I was asked by an old friend and colleague, Michael Morlan, to come in and interview them for their fans, and I really had no idea what I was getting into. They are super smart, super tight, and super focused. In fact, I'm pretty jealous.
They are a super tight, small team (right now, I'm sitting on a couch in the middle of a single room with 5 Stoics and 2 others shooting film and recording audio. Their lead artist is explaining the "look and feel" of the game on camera. The room might be 20x20. It literally is a converted goat shed. Yes, a lean-to. Super bad sheetrock and painted exterior siding as a ceiling. They have a small window unit A/C that's cranking its best against the Texas heat. Small. Indie. Driven.
I love small teams. I really love small teams.
Their group funded themselves by their savings originally, and are continuing to do that, while the funds from Kickstarter are set to only be spent on the game and prizes.
I've never interviewed a game team before; this has been really interesting! My role is essentially to move the team through a standard set of questions, but the fun part is following up interesting answers to dig deeper. Michael made a good decision when he asked me to do this, because I'm just as much of a game geek as I am a game developer. It's been GREAT using my experience to ask additional questions that I *hope* that the viewers will want to hear about. C'mon, Michael, leave those answers in! I'm not on camera or on audio; I'm just feeding questions to the team.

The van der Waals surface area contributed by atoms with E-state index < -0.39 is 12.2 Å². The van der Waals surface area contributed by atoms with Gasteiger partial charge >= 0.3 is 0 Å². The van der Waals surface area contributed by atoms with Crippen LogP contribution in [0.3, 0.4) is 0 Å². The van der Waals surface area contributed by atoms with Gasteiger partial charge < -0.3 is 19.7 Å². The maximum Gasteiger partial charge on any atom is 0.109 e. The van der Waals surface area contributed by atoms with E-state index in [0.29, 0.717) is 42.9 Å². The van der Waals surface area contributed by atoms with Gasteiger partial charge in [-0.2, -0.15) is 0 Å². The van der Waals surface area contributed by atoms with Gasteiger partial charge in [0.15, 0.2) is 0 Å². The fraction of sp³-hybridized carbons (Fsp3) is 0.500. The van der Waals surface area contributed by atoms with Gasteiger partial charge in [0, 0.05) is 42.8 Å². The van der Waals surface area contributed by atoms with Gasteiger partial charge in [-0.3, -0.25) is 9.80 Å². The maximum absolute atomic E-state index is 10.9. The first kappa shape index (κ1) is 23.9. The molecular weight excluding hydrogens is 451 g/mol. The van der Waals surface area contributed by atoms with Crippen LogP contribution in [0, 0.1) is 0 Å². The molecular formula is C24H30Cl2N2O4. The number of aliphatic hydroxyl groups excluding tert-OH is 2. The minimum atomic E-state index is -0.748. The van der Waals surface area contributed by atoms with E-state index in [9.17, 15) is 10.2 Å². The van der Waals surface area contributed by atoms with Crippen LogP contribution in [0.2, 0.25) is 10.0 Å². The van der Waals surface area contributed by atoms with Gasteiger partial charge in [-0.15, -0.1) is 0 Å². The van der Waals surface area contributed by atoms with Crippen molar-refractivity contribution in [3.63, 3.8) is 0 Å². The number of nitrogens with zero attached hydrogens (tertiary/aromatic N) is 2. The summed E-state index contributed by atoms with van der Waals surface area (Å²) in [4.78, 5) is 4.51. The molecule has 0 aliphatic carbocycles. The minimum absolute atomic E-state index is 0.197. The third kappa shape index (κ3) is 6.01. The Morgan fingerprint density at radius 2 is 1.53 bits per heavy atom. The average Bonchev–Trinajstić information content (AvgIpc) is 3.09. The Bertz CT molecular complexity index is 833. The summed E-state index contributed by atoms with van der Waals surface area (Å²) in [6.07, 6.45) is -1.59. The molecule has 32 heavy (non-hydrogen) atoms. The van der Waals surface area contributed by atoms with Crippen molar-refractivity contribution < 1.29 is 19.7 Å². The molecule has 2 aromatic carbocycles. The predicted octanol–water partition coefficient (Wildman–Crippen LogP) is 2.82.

The release location or date of the video hasn't been decided yet, but I'm sure Stoic will get it up on their site soon after it is edited. Or their Youtube channel. Or their Kickstarter page. I'm not gonna give any details away, because that's their thunder. It has been a pleasure being part of this, not only because they are so nice, but because they are so HONEST with their fans and so open with their information. They are open kimono and I respect that greatly. Only success can come from this. Openness is the only thing that allows for complete creativity; hiding information and keeping knowledge private are the death knell of an organization, IMHO.
These guys are going to be successful. Their fans are going to be happy. This is raw game development. Like I said... I'm jealous.
Go guys. Make Austin proud.
[UPDATE: The final interview is located here: https://vimeo.com/59067231]